The Reason Don Knotts Had to Leave ‘The Andy Griffith Show’ After 5 Seasons

Legendary actor Don Knotts was undoubtedly one of the biggest draws to The Andy Griffith Show. His role as the blundering Deputy Barney Fife was a perfect fit to Griffith’s straight man.

Five years into the classic comedy series, which was still riding high in the ratings, Knotts announced he was leaving.

Here’s what caused the beloved comic to go his own way.

Don Knotts and Andy Griffith
Don Knotts and Andy Griffith | CBS Photo Archive/Archive Photos/Getty Images

Don Knotts said Andy Griffith was ‘captain of the ship’

George Lindsey, left, and Andy Griffith on 'The Andy Griffith Show'
George Lindsey, left, and Andy Griffith on ‘The Andy Griffith Show’ | CBS via Getty Images

Knotts, who debuted on the comedy series at its start in 1960, told Richard Kelly, author of 1981’s The Andy Griffith Show book, that Griffith, as the name of the show stated, was in charge of every last detail on the program.

“Andy was captain of the ship,” Knotts said. “He really was. He enjoyed not only being in it, he enjoyed being in charge of it. He was in on everything. We were all involved, but he was more involved in every capacity.”

Another Andy Griffith Show actor, Jack Dodson, who portrayed Howard Sprague on the show, agreed with that nautical metaphor, telling the author, “Andy ran the ship. His devotion was first to the pages and/or the characters, and secondly, to his performance. He would ask if the script was funny, how good the story was, and how believable it was.”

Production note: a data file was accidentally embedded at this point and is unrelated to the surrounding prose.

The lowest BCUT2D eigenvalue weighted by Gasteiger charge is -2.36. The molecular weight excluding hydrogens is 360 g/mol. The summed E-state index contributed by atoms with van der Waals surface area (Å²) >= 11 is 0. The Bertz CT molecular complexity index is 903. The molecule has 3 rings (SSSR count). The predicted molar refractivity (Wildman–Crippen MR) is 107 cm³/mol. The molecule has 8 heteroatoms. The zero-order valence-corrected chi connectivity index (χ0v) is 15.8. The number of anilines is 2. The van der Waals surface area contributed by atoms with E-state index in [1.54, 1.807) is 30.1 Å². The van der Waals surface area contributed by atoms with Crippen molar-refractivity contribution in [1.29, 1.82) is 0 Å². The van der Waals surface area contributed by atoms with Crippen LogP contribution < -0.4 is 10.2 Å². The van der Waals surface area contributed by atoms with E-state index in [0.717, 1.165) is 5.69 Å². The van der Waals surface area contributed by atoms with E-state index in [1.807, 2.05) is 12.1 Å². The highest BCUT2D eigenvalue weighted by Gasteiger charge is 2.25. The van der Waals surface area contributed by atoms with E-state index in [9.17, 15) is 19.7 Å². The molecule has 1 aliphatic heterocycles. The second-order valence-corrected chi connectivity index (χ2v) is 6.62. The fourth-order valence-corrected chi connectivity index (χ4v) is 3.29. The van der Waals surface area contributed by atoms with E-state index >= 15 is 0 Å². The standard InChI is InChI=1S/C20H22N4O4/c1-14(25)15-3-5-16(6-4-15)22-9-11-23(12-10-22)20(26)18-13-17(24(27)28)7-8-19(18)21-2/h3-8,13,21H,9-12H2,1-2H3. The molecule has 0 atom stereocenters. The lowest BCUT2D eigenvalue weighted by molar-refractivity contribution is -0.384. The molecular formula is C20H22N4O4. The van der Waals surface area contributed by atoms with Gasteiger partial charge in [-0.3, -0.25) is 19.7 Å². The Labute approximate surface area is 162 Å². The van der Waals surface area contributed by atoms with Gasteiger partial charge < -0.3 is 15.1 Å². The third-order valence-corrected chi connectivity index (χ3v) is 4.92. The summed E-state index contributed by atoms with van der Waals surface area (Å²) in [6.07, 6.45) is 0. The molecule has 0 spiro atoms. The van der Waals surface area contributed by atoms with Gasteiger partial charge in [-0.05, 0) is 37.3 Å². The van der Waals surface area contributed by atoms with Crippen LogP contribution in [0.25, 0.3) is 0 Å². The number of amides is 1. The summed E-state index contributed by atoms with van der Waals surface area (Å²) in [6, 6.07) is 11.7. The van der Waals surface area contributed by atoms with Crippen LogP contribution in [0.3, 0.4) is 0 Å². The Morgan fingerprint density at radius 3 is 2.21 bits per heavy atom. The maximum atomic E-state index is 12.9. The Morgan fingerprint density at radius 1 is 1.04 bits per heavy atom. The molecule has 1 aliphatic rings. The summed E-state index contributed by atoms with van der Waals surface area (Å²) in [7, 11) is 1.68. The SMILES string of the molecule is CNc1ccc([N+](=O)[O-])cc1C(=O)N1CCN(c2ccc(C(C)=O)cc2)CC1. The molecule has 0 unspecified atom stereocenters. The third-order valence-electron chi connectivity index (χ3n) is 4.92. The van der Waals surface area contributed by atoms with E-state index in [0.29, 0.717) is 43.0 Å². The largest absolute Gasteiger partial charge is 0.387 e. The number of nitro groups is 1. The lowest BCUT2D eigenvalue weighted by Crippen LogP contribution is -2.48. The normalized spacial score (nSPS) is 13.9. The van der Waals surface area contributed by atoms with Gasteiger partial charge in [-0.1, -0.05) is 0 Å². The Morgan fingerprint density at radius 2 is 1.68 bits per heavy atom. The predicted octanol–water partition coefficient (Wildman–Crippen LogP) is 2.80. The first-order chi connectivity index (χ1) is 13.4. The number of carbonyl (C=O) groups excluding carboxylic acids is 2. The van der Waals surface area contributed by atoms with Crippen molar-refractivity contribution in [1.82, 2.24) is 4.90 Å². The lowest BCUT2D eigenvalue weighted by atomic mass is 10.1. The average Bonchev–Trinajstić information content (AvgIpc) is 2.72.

Knotts had to leave ‘The Andy Griffith Show’ for this reason

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Knotts left the hit show in 1965 because he had been told by Griffith multiple times that the series would be ending in its fifth season. The second banana actor decided, as he told Kelly, to begin “self-protecting” his career and figure out what he would be doing after the show ended.

As it turned out, Griffith, who had signed on to have the show for five years, changed his mind and decided to continue the series. By the time this was communicated to Knotts, it was too late.

The actor had already signed his own five-year movie deal with Universal and The Andy Griffith Show would have to go on without Barney Fife. Knotts, who died in 2006, returned to the show in guest appearances from time to time.

Knotts recalled making his costars laugh too much on set

The Three’s Company costar recalled how much laughter took place on the set of the show. Specifically, Knotts said, working with “Floyd” actor Howard McNear was difficult for him. There was just something about McNear’s facial expression that would set him into a laughing jag.

“I had sworn in Gomer [Jim Nabors] and Floyd as deputies,” Knotts recalled. “Floyd was just standing there and he’d ask a question. I’d snap back, ‘Did you get permission to speak?’ He’d reply ‘No, Sir!’ I’d walk over close and look at him – he would look at me as if with fear of this almighty deputy.

“Every time I looked at the man I cracked up. We must have shot that scene twenty times before I could do it without laughing. The more I laughed, the more everybody else would, and then Andy would fall, and it was pandemonium for about two hours. We finally got a shot. Howard was a funny man.”